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Clin Infect Dis. 1996 Dec;23(6):1266-73.

Nontuberculous mycobacterial meningitis: report of two cases and review.

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Department of Infectious Diseases, Hospital General Vall d'Hebrón, Universidad Autónoma, Barcelona, Spain.


Nontuberculous mycobacterial meningitis (NTMM) is still a rare disease despite the increase in the number of cases of disseminated mycobacterial infection related to the AIDS epidemic. Moreover, there are doubts as to the clinical relevance of the isolation of mycobacteria other than Mycobacterium tuberculosis from cerebrospinal fluid. After analyzing the clinical and pathological data, we classified the cases of NTMM into three groups: definitive (28 cases), probable (19), and doubtful (5). We found that Mycobacterium avium is the most commonly isolated species (60% of cases). M. avium meningitis presents as a disseminated disease, is usually related to serious underlying conditions (mainly immunosuppression), and is associated with a death rate that approaches 70%. Mycobacterium fortuitum meningitis is associated with previous neurosurgery or back trauma; the prognosis for this infection is better when the concomitant abscesses are drained. The clinical characteristics of Mycobacterium kansasii meningitis are similar to those of M. tuberculosis meningitis, but the mortality related to M. kansasii meningitis is high despite appropriate antibiotic treatment. Herein, we present two cases of NTMM that occurred at our center, and we review 50 additional cases reported in the English-language literature.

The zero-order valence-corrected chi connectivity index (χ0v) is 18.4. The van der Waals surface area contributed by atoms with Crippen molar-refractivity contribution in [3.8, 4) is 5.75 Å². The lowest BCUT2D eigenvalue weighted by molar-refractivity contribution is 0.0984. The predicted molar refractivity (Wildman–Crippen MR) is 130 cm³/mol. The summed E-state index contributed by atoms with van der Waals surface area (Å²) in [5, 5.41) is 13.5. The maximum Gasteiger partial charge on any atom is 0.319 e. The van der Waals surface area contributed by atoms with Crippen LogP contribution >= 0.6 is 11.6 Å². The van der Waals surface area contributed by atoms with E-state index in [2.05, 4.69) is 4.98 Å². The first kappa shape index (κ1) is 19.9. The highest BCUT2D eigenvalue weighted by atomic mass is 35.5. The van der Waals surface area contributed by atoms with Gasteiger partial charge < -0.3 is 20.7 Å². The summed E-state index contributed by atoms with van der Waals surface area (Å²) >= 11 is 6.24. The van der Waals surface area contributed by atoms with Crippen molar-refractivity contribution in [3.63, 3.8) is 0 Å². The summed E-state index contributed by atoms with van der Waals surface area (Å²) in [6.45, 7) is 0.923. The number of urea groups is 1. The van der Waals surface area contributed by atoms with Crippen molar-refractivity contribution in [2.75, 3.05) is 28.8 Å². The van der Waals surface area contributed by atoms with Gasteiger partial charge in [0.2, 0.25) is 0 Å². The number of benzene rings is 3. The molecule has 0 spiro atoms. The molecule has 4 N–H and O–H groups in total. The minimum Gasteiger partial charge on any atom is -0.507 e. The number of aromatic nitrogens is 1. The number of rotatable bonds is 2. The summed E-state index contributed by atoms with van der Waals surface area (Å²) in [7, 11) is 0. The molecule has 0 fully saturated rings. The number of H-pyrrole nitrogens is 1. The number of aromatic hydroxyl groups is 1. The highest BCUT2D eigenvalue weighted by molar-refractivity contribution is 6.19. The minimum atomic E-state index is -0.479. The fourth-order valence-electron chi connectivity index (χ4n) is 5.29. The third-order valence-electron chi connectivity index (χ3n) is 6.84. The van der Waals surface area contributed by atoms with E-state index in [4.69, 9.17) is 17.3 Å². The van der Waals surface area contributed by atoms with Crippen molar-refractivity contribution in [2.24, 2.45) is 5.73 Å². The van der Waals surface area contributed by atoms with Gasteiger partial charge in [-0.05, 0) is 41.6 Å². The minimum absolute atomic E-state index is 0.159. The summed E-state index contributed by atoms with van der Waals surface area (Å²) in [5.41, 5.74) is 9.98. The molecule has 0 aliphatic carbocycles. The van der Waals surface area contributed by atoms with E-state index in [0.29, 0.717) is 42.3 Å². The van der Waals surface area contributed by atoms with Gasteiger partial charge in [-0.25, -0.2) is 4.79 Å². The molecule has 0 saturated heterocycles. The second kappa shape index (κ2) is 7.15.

[Indexed for MEDLINE]

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